Lead is different from other metals in several ways:

  • Softness: Lead is a relatively soft metal compared to other common metals, such as iron, copper, and aluminum. This softness makes it easy to shape and work with but also means that it can be easily scratched or dented.
  • Toxicity: Lead is highly toxic to humans and animals when ingested or inhaled. This toxicity makes it necessary to handle lead with care and to limit exposure to it in the workplace and in the environment. 6 7 8
  • Low melting point: Lead has a relatively low melting point compared to other metals, which makes it easy to melt and cast into different shapes. However, this low melting point also means that lead can be melted or damaged by high temperatures.
  • Corrosion resistance: Lead is highly resistant to corrosion and can withstand exposure to a variety of chemicals and environments. This resistance to corrosion makes it useful in applications such as plumbing and construction. 9 10

Overall, while lead shares many properties with other metals, such as being malleable and ductile, it also has unique characteristics that set it apart.

Its softness, toxicity, low melting point, and corrosion resistance make it a valuable material for certain applications but also require careful handling and management to prevent negative impacts on health and the environment.

Further reading

Is Bismuth a Metal, Nonmetal or Metalloid?
Is Radon a Metal or Nonmetal?
Is Chlorine Solid, Liquid or Gas?
Is Sulfur a Solid, Liquid or Gas?
Is Carbon Solid, Liquid or Gas? 

About author

Jay is an educator and has helped more than 100,000 students in their studies by providing simple and easy explanations on different science-related topics. He is a founder of Pediabay and is passionate about helping students through his easily digestible explanations.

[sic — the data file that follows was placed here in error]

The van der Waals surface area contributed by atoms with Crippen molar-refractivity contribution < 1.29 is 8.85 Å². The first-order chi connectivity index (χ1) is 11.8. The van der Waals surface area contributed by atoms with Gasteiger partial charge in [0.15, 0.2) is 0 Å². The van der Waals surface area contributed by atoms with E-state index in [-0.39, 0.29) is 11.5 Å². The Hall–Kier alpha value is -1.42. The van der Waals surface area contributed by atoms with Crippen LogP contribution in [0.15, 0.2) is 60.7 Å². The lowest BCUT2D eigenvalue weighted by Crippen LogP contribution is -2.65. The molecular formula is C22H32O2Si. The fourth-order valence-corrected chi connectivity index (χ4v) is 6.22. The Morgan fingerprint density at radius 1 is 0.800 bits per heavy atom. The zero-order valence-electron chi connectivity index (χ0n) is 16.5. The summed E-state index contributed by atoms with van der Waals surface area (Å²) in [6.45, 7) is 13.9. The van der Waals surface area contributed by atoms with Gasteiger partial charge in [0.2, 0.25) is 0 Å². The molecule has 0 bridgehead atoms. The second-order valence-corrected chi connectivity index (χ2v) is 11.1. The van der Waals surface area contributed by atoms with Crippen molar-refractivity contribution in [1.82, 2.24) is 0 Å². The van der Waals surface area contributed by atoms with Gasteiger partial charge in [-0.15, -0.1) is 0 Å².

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  1. Biomonitoring Summary | CDC. (2017, April 7). Biomonitoring Summary | CDC.
  2. Properties of metals – Metallic structure and bonding – Eduqas – GCSE Chemistry (Single Science) Revision – Eduqas – BBC Bitesize. (n.d.). BBC Bitesize.
  3. Lead (Pb) Toxicty: What is Lead? | Environmental Medicine | ATSDR. (2019, July 2). Lead (Pb) Toxicty: What Is Lead? | Environmental Medicine | ATSDR.
  4. The Facts on Lead | Dartmouth Toxic Metals. (n.d.). The Facts on Lead | Dartmouth Toxic Metals.
  5. Lead (electronics) – Wikipedia. (2013, April 1). Lead (Electronics) – Wikipedia.
  6. Lead poisoning. (2022, August 31). Lead Poisoning.
  7. Learn about Lead | US EPA. (2013, February 12). US EPA.
  8. Wani, A. L., Ara, A., & Usmani, J. A. (n.d.). Lead toxicity: a review. Lead Toxicity: A Review.
  9. Tylecote, R. (1983, July). The behaviour of lead as a corrosion resistant medium undersea and in soils. Journal of Archaeological Science, 10(4), 397–409.
  10. APPENDIX G: THE ATMOSPHERIC CORROSION CHEMISTRY OF LEAD. (2016, July 1). Atmospheric Corrosion, 316–326.